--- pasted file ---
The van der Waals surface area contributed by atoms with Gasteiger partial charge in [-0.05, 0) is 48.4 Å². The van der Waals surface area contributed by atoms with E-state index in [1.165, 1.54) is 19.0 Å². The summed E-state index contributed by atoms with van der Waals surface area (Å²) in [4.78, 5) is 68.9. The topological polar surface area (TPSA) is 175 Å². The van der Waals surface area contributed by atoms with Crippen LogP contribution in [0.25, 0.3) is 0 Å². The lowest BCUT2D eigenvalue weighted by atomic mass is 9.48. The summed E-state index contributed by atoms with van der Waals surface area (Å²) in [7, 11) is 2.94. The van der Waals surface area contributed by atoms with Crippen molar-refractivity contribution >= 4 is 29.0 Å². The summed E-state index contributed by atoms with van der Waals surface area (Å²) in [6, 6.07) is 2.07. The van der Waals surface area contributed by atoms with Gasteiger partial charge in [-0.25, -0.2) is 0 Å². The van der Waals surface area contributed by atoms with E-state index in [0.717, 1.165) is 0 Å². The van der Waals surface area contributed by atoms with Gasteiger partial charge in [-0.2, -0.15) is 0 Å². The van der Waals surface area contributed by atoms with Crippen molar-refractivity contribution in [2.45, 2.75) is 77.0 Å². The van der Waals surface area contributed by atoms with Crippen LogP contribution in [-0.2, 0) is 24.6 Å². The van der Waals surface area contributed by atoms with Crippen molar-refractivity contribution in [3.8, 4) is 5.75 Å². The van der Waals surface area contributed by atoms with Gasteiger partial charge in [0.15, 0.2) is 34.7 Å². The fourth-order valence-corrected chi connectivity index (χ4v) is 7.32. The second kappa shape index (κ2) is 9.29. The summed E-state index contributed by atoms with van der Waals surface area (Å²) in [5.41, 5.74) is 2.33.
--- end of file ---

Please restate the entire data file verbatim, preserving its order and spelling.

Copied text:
The van der Waals surface area contributed by atoms with Gasteiger partial charge in [-0.05, 0) is 48.4 Å². The van der Waals surface area contributed by atoms with E-state index in [1.165, 1.54) is 19.0 Å². The summed E-state index contributed by atoms with van der Waals surface area (Å²) in [4.78, 5) is 68.9. The topological polar surface area (TPSA) is 175 Å². The van der Waals surface area contributed by atoms with Crippen LogP contribution in [0.25, 0.3) is 0 Å². The lowest BCUT2D eigenvalue weighted by atomic mass is 9.48. The summed E-state index contributed by atoms with van der Waals surface area (Å²) in [7, 11) is 2.94. The van der Waals surface area contributed by atoms with Crippen molar-refractivity contribution >= 4 is 29.0 Å². The summed E-state index contributed by atoms with van der Waals surface area (Å²) in [6, 6.07) is 2.07. The van der Waals surface area contributed by atoms with Gasteiger partial charge in [-0.25, -0.2) is 0 Å². The van der Waals surface area contributed by atoms with E-state index in [0.717, 1.165) is 0 Å². The van der Waals surface area contributed by atoms with Gasteiger partial charge in [-0.2, -0.15) is 0 Å². The van der Waals surface area contributed by atoms with Crippen molar-refractivity contribution in [2.45, 2.75) is 77.0 Å². The van der Waals surface area contributed by atoms with Crippen LogP contribution in [-0.2, 0) is 24.6 Å². The van der Waals surface area contributed by atoms with Crippen molar-refractivity contribution in [3.8, 4) is 5.75 Å². The van der Waals surface area contributed by atoms with Gasteiger partial charge in [0.15, 0.2) is 34.7 Å². The fourth-order valence-corrected chi connectivity index (χ4v) is 7.32. The second kappa shape index (κ2) is 9.29. The summed E-state index contributed by atoms with van der Waals surface area (Å²) in [5.41, 5.74) is 2.33.